The downside is that dropshipping is quite a competitive activity, and you may end up selling products that are marketed aggressively by many existing online retailers.
Additionally, there may be some ethical concerns to consider — not all dropshipping suppliers have the best track record when it comes to how their goods are produced.
Most of the major ecommerce platforms — which I’ll talk about in a bit more depth below — offer add-ons or integrations that allow you to dropship goods produced from a wide range of suppliers. Popular apps include Oberlo for Shopify and Ali Express for BigCommerce.
Ultimately it’s probably fair to say that Shopify offers the most options when it comes to dropshipping, however — simply because its app store is extremely large by comparison to its competitors, and it is stocked with a lot of dropshipping apps.
The Shopify dropshipping starter kit
If you’re interested in dropshipping, I’d recommend that you take a look at Shopify’s dropshipping starter kit — with this, you get 14 days of free access to Shopify plus lots of bundled resources and tools that show you how to launch a successful dropshipping Shopify store.
Now, let’s take a look at the online store builders that you can use to create your ecommerce site.
3. Choose the best online store builder for your project
Once you’ve identified your niche product and market, and know where you’re sourcing your stock from, it’s time to think about getting your online store off the ground.
You have two options here:
- hire an agency to build it
- use an ecommerce platform to build your store yourself
If you go down the agency route, make sure that your developers provide you with a solution that lets you manage your store after it goes live – i.e., ask the agency to provide you with access to a content management system (CMS) that lets you edit your site easily and manage your store’s inventory yourself.
This means that after your store has been built, you won’t have to pay a developer on an ongoing basis to update its content or add/remove products (you may still need to pay them to maintain your store in other ways, however — for example to update plugins and themes, field general support queries etc.).
The other option is to use an online store builder and just create your online store yourself.
Of the ones that I have tested to date, I have found Shopify and BigCommerce to be the most straightforward ecommerce platforms for users without a lot of experience of building online stores or websites – they strike the best balance between features and user-friendliness, and they’re also good for selling in multiple currencies.
Wix isn’t quite as fully-featured as these two, but is a good all-rounder and does have the advantage of being one of the cheaper ecommerce solutions available. In my view, Squarespace is probably the easiest to use out of the bunch, but lacks multi-currency and some other ‘power user’ selling features.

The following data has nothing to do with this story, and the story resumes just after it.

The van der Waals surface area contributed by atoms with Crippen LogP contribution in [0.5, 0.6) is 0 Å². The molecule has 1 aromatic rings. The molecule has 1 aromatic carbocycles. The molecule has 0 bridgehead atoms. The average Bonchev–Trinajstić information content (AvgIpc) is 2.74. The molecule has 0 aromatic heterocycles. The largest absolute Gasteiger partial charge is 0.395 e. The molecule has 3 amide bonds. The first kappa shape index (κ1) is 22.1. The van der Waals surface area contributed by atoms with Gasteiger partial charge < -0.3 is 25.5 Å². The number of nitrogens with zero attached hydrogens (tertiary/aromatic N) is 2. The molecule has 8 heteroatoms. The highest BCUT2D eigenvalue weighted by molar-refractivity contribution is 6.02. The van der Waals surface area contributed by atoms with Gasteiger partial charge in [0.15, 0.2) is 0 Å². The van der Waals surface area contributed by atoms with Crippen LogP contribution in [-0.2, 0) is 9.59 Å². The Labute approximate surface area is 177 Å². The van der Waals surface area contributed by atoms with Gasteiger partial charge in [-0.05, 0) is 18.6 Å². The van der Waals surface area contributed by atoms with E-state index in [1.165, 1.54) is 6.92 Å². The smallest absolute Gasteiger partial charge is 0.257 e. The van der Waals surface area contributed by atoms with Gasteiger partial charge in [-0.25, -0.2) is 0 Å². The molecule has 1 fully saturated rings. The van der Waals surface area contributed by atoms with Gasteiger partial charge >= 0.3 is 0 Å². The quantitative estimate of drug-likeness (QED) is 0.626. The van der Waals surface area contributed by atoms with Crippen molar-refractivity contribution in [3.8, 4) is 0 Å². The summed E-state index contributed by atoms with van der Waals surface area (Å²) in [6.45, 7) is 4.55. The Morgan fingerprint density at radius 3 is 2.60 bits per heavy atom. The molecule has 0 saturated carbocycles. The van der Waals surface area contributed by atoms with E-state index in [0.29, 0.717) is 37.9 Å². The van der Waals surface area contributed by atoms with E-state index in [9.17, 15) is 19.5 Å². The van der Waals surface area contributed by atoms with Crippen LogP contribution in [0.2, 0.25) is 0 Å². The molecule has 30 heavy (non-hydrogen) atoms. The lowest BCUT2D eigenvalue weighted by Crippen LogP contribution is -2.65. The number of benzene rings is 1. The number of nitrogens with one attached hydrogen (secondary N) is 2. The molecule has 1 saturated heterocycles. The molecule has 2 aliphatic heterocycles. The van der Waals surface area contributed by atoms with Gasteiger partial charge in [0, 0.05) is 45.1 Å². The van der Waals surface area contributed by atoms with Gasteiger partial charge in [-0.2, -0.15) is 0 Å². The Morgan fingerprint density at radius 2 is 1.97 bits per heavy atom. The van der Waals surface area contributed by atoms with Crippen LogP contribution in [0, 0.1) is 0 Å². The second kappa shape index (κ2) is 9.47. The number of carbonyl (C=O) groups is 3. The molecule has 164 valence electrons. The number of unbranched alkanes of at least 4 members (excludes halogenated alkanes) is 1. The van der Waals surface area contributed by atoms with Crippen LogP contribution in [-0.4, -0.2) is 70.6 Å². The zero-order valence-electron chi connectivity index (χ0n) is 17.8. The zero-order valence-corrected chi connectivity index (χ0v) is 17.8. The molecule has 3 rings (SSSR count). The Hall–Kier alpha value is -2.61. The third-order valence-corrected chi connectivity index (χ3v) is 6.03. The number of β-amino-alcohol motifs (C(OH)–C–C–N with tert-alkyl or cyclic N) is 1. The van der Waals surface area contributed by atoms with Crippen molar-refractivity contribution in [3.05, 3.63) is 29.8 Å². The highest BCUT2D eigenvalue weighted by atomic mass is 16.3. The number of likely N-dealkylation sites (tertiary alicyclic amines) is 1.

We have a video comparing BigCommerce and Shopify below:
You can also watch our video review of Shopify below for more in-depth overview of the pros and cons of the platform, or grab a free trial of it here.
And we have a video review of BigCommerce below.
The good news is that all these solutions offer free trials and support to help you get going – just follow the links below to access them:
Which online store builder is right for me?
Here are some of our thoughts on some of the best-known online store builders.
Thanks to an app store feature a huge number of add-ons and integrations with other software, Shopify offers more flexibility than other ecommerce solutions (although you will sometimes have to pay extra for this). It’s also probably the best option for anyone who needs point-of-sale functionality. Read our full Shopify review or take a look at our guide on how to start a Shopify store.
BigCommerce is a good all rounder, offering a lot of ‘bang for your buck — its entry-level plan offers a lot of key ecommerce features out of the box that you don’t always get included in competing products (for example, professional reporting and gift card functionality). Its SEO features are really strong too. Read our full BigCommerce review.
Squarespace’s templates are great, and the platform is extremely flexible when it comes to how you lay out text, images and blog posts on pages (much more so than many of its competitors). Its ecommerce features are getting increasingly good — the only major issue I have with Squarespace on the ecommerce front is that it doesn’t let you sell in multiple currencies, which is a drawback for anyone wishing to sell outside their own country. But if your needs are simple, and you only need to sell in one currency, Squarespace is a great option. You can try it for free here (use the PARTNER10 code at checkout to avail of a 10% discount).